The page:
The second thing which I would have taken notice of, is, that you don’t write out too much, but only what is most worthy of observation, and to mark the place of the author from whence you extracted it, for otherwise it will cause the loss of too much time.

Neither ought anything to be collected whilst you are busied in reading; if by taking the pen in hand the thread of your reading be broken off, for that will make the reading both tedious and unpleasant.

The places we design to extract from are to be marked upon a piece of paper, that we may do it after we have read the book out; neither is it to be done just after the first reading of the book, but when we have read it a second time.

These things it’s likely may seem minute and trivial, but without ‘em great things cannot subsist; and these being neglected cause very great confusion both of memory and judgment, and that which above all things is most to be valued, loss of time.

Some who otherwise were men of most extraordinary parts, by the neglect of these things have committed great errors, which if they had been so happy as to have avoided, they would have been much more serviceable to the learned world, and so consequently to mankind.

And in good truth, they who despise such things, do it not so much from any greater share of wit that they have than their neighbours, as from what of judgment; whence it is that they do not well understand how useful things order and method are.

Locke also advised “to take notice of a place in an author, from whom I quote something, I make use of this method: before I write anything, I put the name of the author in my common-place book, and under that name the title of the treatise, the size of the volume, and the time and place of its edition, and the number of pages that the whole book contains.”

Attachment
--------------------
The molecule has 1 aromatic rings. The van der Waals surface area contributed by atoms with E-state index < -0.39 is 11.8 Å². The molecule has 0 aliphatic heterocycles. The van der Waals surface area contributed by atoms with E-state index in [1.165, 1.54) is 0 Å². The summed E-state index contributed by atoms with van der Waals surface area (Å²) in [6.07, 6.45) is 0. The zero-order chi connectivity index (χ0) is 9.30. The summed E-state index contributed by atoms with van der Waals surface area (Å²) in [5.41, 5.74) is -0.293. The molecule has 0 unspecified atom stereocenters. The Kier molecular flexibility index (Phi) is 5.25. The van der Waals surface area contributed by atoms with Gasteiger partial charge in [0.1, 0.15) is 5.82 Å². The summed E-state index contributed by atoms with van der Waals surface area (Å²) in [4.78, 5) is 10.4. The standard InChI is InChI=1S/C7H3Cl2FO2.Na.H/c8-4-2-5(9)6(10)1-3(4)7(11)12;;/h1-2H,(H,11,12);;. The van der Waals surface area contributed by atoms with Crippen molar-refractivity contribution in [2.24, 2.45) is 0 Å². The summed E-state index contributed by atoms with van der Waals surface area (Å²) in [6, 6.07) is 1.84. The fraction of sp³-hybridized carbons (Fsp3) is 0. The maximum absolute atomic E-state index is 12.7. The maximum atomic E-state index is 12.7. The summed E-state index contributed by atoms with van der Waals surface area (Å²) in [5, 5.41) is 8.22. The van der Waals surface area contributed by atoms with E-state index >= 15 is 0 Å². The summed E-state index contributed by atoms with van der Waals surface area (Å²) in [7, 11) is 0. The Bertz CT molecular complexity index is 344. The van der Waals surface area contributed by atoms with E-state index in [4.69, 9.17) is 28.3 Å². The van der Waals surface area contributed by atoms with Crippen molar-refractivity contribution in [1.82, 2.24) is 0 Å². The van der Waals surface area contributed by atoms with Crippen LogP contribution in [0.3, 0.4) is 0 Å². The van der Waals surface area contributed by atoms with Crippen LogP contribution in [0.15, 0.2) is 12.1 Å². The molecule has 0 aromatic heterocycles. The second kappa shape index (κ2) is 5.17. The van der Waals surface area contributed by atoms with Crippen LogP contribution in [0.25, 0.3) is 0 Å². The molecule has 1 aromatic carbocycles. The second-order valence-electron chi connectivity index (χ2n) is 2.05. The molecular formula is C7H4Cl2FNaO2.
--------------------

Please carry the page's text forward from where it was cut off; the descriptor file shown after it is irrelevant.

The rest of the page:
This number of pages serves me for the future to mark the particular treatise and the edition I made use of. I have no need to make the place, otherwise than in setting down the number of the page from whence I have drawn what I have wrote, just above the number of pages contained in the whole volume.

(Image source)

The Notebooks of Paul Klee

"Ingres is said to have created an artistic order out of rest; I should like to create an order from feeling and, going still further, from motion."
“Ingres is said to have created an artistic order out of rest; I should like to create an order from feeling and, going still further, from motion.”

Paul Klee was a painter who wrote extensively about color theory. His lectures, Writings on Form and Design Theory, taught at the German Bauhaus school of art in the 1920s, were published in English as the Paul Klee Notebooks. They are considered as important to modern art as Leonardo da Vinci’s A Treatise on Painting was for the Renaissance.

Giulio Carlo Argan, in the Preface to the first volume of Klee’s notebooks, writes:

The writings which compose Paul Klee’s theory of form production and pictorial form have the same importance and the same meaning for modern art as had Leonardo’s writings which composed his theory of painting for Renaissance art. Like the latter, they do not constitute a true and proper treatise, that is to say a collection of stylistic and technical rules, but are the result of an introspective analysis which the artist engages in during his work and in the light of the experience of reality which comes to him in the course of his work. This analysis which accompanies and controls the formation of a work of art is a necessary component of the artistic process, the aim and the finality of which are brought to light by it …

Herbert Read called the collection “the most complete presentation of the principles of design ever made by a modern artist – it constitutes the Principia Aesthetica of a new era of art, in which Klee occupies a position comparable to Newton’s in the realm of physics.”

And now, these astonishingly beautiful works of art are available online (Volume 1: The Thinking Eye (PDF, 23 Megabytes), Volume 2: The Nature of Nature (PDF, 43 MBS))

If you’re like me, prepare to spend the rest of your day in this treasure trove of amazingness.

Paul Klee 1
Paul Klee 2
Paul Klee 3
Paul Klee 4
Paul Klee 5
Paul Klee 6
Paul Klee 7

Still curious? The notebooks make an excellent addition to your budding art library.